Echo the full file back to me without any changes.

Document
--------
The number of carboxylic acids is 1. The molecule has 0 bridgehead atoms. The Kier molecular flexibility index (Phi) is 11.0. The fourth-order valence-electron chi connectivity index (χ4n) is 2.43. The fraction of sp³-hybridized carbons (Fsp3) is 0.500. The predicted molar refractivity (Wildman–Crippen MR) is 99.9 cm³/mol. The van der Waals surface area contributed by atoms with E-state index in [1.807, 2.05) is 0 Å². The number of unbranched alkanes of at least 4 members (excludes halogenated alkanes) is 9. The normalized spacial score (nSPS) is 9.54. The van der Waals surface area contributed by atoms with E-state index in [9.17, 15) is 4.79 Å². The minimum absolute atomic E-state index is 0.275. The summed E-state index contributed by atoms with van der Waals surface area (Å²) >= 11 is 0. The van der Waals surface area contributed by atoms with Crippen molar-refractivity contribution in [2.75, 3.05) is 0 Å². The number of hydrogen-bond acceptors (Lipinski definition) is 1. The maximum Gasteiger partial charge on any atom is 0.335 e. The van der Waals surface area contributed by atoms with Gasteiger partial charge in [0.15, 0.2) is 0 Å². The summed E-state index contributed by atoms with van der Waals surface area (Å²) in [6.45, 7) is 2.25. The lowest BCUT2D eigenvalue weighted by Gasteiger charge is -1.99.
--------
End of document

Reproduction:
The number of carboxylic acids is 1. The molecule has 0 bridgehead atoms. The Kier molecular flexibility index (Phi) is 11.0. The fourth-order valence-electron chi connectivity index (χ4n) is 2.43. The fraction of sp³-hybridized carbons (Fsp3) is 0.500. The predicted molar refractivity (Wildman–Crippen MR) is 99.9 cm³/mol. The van der Waals surface area contributed by atoms with E-state index in [1.807, 2.05) is 0 Å². The number of unbranched alkanes of at least 4 members (excludes halogenated alkanes) is 9. The normalized spacial score (nSPS) is 9.54. The van der Waals surface area contributed by atoms with E-state index in [9.17, 15) is 4.79 Å². The minimum absolute atomic E-state index is 0.275. The summed E-state index contributed by atoms with van der Waals surface area (Å²) >= 11 is 0. The van der Waals surface area contributed by atoms with Crippen molar-refractivity contribution in [2.75, 3.05) is 0 Å². The number of hydrogen-bond acceptors (Lipinski definition) is 1. The maximum Gasteiger partial charge on any atom is 0.335 e. The van der Waals surface area contributed by atoms with Gasteiger partial charge in [0.15, 0.2) is 0 Å². The summed E-state index contributed by atoms with van der Waals surface area (Å²) in [6.45, 7) is 2.25. The lowest BCUT2D eigenvalue weighted by Gasteiger charge is -1.99.